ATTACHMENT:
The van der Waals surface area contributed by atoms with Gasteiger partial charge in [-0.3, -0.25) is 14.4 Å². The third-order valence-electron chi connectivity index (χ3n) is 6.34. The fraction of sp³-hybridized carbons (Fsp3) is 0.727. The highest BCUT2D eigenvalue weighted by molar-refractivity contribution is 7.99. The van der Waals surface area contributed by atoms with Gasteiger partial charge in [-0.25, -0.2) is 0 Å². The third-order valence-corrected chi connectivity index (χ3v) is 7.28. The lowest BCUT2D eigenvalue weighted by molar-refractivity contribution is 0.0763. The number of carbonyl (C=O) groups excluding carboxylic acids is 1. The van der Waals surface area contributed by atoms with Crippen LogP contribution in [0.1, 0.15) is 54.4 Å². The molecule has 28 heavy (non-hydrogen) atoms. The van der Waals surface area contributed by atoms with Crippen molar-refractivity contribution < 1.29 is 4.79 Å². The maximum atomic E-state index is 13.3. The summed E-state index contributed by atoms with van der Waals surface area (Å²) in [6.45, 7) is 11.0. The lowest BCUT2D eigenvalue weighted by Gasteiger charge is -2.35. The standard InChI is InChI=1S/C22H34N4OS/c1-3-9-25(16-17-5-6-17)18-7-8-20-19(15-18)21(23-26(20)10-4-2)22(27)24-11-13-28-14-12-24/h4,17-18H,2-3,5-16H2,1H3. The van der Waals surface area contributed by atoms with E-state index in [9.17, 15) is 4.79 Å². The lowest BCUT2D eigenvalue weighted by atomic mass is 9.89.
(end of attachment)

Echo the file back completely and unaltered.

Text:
The van der Waals surface area contributed by atoms with Gasteiger partial charge in [-0.3, -0.25) is 14.4 Å². The third-order valence-electron chi connectivity index (χ3n) is 6.34. The fraction of sp³-hybridized carbons (Fsp3) is 0.727. The highest BCUT2D eigenvalue weighted by molar-refractivity contribution is 7.99. The van der Waals surface area contributed by atoms with Gasteiger partial charge in [-0.25, -0.2) is 0 Å². The third-order valence-corrected chi connectivity index (χ3v) is 7.28. The lowest BCUT2D eigenvalue weighted by molar-refractivity contribution is 0.0763. The number of carbonyl (C=O) groups excluding carboxylic acids is 1. The van der Waals surface area contributed by atoms with Crippen LogP contribution in [0.1, 0.15) is 54.4 Å². The molecule has 28 heavy (non-hydrogen) atoms. The van der Waals surface area contributed by atoms with Crippen molar-refractivity contribution < 1.29 is 4.79 Å². The maximum atomic E-state index is 13.3. The summed E-state index contributed by atoms with van der Waals surface area (Å²) in [6.45, 7) is 11.0. The lowest BCUT2D eigenvalue weighted by Gasteiger charge is -2.35. The standard InChI is InChI=1S/C22H34N4OS/c1-3-9-25(16-17-5-6-17)18-7-8-20-19(15-18)21(23-26(20)10-4-2)22(27)24-11-13-28-14-12-24/h4,17-18H,2-3,5-16H2,1H3. The van der Waals surface area contributed by atoms with E-state index in [9.17, 15) is 4.79 Å². The lowest BCUT2D eigenvalue weighted by atomic mass is 9.89.